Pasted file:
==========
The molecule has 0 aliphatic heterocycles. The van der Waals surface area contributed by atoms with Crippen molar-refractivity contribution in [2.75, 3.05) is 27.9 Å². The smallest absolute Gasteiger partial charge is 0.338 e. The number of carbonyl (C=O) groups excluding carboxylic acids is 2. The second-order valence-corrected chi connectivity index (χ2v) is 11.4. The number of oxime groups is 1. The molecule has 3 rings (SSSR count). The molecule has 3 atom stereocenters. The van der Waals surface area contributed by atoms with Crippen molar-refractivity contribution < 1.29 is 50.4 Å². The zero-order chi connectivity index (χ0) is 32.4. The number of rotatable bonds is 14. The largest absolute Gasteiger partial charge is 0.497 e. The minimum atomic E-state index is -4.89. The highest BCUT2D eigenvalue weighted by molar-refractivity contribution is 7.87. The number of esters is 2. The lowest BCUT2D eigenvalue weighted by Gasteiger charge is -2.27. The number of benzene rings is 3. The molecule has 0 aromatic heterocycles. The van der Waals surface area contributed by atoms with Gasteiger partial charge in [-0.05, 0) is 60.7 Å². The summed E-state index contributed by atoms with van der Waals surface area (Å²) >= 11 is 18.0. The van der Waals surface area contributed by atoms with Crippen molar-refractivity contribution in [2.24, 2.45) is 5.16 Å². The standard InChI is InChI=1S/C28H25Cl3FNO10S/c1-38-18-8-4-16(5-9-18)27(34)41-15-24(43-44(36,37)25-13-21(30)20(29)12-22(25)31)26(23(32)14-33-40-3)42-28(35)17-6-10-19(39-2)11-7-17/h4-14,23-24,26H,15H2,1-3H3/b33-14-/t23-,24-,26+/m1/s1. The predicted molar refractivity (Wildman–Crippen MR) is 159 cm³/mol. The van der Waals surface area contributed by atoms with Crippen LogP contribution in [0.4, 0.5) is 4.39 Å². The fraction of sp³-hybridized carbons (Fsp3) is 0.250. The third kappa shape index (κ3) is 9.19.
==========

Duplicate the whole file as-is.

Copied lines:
The molecule has 0 aliphatic heterocycles. The van der Waals surface area contributed by atoms with Crippen molar-refractivity contribution in [2.75, 3.05) is 27.9 Å². The smallest absolute Gasteiger partial charge is 0.338 e. The number of carbonyl (C=O) groups excluding carboxylic acids is 2. The second-order valence-corrected chi connectivity index (χ2v) is 11.4. The number of oxime groups is 1. The molecule has 3 rings (SSSR count). The molecule has 3 atom stereocenters. The van der Waals surface area contributed by atoms with Crippen molar-refractivity contribution < 1.29 is 50.4 Å². The zero-order chi connectivity index (χ0) is 32.4. The number of rotatable bonds is 14. The largest absolute Gasteiger partial charge is 0.497 e. The minimum atomic E-state index is -4.89. The highest BCUT2D eigenvalue weighted by molar-refractivity contribution is 7.87. The number of esters is 2. The lowest BCUT2D eigenvalue weighted by Gasteiger charge is -2.27. The number of benzene rings is 3. The molecule has 0 aromatic heterocycles. The van der Waals surface area contributed by atoms with Gasteiger partial charge in [-0.05, 0) is 60.7 Å². The summed E-state index contributed by atoms with van der Waals surface area (Å²) >= 11 is 18.0. The van der Waals surface area contributed by atoms with Crippen molar-refractivity contribution in [2.24, 2.45) is 5.16 Å². The standard InChI is InChI=1S/C28H25Cl3FNO10S/c1-38-18-8-4-16(5-9-18)27(34)41-15-24(43-44(36,37)25-13-21(30)20(29)12-22(25)31)26(23(32)14-33-40-3)42-28(35)17-6-10-19(39-2)11-7-17/h4-14,23-24,26H,15H2,1-3H3/b33-14-/t23-,24-,26+/m1/s1. The predicted molar refractivity (Wildman–Crippen MR) is 159 cm³/mol. The van der Waals surface area contributed by atoms with Crippen LogP contribution in [0.4, 0.5) is 4.39 Å². The fraction of sp³-hybridized carbons (Fsp3) is 0.250. The third kappa shape index (κ3) is 9.19.